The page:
I guess this raises the question about geographical metaphors for where I live. Freeways have metaphorical resonances (and indeed, I do a lot of thinking on them, not to mention listening to audio books on them – see this essay of mine). With freeways you are surrounded by moving boxes of destruction driven by bored and distracted drivers.  On freeways the only thing that matters is speed and not getting hit and keeping your attention on the road. REM captured the anomie of freeways with their incredible music video Everybody Hurts.  In Houston (thankfully),  there aren’t too many traffic jams, but once or twice a week you will pass by a serious accident on the road – reminding you of the destructive power of all cars and the ability of the highway to become a final resting place.

That said, I think in the upcoming carbon-free era, people will spend less time on freeways and more time working out of their home or on mass transit.  The freeways will become better known for long hauls between cities and less known as a daily hassle for getting to a place of employment. Can you ever imagine a time when freeways will become obsolete—where they will have to be torn down to make way for something else? I remember my astonishment at seeing an old photo of Houston which depicted trolleycars downtown and wood-covered streets; we start out with reference points and then they disappear. Imagine what would happen if every gas station were to disappear? What would streets look like? What kinds of things would replace them?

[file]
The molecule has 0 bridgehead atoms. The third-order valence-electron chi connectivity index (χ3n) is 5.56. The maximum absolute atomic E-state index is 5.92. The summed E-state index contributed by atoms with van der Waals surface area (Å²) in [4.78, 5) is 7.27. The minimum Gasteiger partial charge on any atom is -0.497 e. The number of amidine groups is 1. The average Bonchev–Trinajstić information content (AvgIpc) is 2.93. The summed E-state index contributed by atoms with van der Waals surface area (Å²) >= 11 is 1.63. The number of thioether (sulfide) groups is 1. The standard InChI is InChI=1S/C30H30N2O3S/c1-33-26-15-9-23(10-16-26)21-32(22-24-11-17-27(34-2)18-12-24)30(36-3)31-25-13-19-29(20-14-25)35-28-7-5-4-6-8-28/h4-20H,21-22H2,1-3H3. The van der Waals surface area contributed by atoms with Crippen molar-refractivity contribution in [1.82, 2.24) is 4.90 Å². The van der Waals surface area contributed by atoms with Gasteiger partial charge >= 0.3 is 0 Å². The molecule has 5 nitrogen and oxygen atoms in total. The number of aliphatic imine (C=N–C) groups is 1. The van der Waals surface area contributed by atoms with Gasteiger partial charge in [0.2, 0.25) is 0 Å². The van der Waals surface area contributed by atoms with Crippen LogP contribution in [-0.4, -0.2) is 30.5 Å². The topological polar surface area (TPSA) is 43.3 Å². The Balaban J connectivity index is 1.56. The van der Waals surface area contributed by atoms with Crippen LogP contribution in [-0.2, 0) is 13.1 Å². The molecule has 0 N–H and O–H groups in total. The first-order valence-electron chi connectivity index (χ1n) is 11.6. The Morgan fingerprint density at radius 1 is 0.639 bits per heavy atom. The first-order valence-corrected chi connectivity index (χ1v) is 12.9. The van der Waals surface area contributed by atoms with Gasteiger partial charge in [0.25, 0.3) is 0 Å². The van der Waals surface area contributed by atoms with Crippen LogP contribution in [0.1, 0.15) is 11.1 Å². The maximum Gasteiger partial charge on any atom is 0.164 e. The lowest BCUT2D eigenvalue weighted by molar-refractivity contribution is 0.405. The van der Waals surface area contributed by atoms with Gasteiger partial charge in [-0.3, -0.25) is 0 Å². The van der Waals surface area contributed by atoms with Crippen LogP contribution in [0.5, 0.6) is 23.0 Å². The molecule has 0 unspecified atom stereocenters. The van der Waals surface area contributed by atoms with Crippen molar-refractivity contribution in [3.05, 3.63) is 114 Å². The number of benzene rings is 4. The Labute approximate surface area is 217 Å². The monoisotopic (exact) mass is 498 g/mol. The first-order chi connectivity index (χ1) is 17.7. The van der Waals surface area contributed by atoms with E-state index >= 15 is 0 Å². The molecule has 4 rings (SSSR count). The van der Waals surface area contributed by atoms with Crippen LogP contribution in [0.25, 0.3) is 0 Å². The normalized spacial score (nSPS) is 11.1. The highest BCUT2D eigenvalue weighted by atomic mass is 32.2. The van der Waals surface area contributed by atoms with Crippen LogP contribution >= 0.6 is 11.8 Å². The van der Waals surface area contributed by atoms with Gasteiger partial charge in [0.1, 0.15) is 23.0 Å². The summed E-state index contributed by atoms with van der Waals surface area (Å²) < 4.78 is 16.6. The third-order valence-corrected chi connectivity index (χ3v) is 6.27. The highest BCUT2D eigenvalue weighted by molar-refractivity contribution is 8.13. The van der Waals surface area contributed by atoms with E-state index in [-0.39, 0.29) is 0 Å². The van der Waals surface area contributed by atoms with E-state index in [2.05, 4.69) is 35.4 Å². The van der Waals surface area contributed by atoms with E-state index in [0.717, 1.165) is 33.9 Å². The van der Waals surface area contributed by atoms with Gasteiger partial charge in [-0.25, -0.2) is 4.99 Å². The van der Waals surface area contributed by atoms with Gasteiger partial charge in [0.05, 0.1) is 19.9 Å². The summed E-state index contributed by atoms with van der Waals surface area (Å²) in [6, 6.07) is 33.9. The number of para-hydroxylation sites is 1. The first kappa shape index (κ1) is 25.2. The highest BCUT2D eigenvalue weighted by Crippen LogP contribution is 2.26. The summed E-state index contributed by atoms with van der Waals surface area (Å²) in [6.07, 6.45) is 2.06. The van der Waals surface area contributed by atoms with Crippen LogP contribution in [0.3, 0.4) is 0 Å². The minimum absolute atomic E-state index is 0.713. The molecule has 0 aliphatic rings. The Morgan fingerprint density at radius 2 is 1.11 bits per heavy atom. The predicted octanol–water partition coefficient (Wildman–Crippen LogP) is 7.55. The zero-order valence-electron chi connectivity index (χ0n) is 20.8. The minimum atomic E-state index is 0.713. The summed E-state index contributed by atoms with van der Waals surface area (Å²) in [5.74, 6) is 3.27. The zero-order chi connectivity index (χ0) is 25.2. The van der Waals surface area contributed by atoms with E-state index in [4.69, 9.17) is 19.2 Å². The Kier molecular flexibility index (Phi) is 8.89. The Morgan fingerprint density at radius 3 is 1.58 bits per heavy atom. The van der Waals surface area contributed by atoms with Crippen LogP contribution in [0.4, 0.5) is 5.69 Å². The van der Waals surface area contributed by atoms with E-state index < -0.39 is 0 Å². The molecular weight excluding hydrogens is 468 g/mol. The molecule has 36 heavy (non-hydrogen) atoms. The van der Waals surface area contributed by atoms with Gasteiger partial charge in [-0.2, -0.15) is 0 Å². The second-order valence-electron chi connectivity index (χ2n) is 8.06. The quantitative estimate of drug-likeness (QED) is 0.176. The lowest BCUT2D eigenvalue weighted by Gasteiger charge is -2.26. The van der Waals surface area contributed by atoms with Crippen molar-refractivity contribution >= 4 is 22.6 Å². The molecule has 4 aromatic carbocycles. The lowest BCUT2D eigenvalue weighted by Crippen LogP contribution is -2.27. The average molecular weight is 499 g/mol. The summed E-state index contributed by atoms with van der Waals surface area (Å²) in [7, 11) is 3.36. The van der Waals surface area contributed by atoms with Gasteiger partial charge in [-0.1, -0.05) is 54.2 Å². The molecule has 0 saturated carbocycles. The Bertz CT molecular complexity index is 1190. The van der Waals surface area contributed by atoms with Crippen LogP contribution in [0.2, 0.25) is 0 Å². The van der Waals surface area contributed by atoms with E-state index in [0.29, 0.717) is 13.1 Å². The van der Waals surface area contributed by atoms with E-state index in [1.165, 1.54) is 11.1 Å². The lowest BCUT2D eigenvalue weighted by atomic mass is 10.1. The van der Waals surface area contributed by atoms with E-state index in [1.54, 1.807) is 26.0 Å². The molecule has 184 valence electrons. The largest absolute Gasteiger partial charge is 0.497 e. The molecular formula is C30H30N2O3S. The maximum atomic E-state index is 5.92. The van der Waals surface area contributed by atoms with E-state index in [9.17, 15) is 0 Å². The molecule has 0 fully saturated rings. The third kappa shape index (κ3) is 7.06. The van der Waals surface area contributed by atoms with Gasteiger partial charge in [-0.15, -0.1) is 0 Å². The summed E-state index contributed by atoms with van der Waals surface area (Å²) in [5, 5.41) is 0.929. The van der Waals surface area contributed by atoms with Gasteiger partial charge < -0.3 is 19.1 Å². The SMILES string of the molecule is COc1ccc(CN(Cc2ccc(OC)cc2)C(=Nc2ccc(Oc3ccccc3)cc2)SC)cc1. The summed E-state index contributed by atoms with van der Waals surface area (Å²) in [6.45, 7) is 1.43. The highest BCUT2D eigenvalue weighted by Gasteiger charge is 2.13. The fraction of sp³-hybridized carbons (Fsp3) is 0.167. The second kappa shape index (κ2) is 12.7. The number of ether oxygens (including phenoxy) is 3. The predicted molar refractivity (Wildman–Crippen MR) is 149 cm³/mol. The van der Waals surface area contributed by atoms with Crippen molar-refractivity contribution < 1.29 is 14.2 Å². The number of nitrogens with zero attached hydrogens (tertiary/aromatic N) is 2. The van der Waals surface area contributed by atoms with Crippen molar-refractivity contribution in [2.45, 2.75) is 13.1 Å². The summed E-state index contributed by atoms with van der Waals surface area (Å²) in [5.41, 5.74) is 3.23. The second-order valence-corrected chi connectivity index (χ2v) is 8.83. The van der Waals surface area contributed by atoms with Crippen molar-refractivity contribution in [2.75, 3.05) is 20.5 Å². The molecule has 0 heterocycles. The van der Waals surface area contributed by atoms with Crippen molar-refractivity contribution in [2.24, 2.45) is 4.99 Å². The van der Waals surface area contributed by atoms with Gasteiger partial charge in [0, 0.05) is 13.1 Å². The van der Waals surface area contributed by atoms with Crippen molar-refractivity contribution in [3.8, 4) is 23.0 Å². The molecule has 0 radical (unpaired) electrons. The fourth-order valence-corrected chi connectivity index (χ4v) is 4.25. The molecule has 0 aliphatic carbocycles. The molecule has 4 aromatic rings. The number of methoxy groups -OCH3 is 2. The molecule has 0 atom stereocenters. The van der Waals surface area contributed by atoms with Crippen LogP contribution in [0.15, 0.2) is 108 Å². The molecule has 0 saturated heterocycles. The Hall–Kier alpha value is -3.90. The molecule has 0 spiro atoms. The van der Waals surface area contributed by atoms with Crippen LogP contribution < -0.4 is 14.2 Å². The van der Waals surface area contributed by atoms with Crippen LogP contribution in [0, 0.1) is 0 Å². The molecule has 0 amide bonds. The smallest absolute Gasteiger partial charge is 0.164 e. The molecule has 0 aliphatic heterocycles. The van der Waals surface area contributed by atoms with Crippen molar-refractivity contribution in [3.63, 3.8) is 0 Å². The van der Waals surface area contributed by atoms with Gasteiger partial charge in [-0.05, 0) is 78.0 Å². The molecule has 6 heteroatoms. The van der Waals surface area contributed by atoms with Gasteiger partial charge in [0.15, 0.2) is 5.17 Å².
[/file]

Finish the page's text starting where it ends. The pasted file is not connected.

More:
Update (later that afternoon). It seems that I have missed the most interesting point mentioned: that it is possible to be influenced by a geography, even when you do not inhabit it.  Obviously that’s true with emigre writers (who tend to be obsessed with their homeland). But fiction is often a stage for encountering  objects of desire which can never be captured (or recaptured) in real life. As I grow older, I am surprised to find that I spend more time writing about my early youth and less time about my adult melodramas (real or imagined).  Yes, the adult world is interesting and important, but in a way I have failed it. I am not pointing to a personal failure; I am merely alluding to a general exasperation that all of us must feel about the overwhelming and exhausting days of adulthood. It seems easier to return to simpler times  when reality seemed less complex, where goals were easier to envision and manage.   The fictional world may not be a utopia or provide every answer, but it gives you a second chance in a world long since gone.   Perhaps Lewis Carroll wrote his adventures simply to  revisit his childhood and experience it better this time.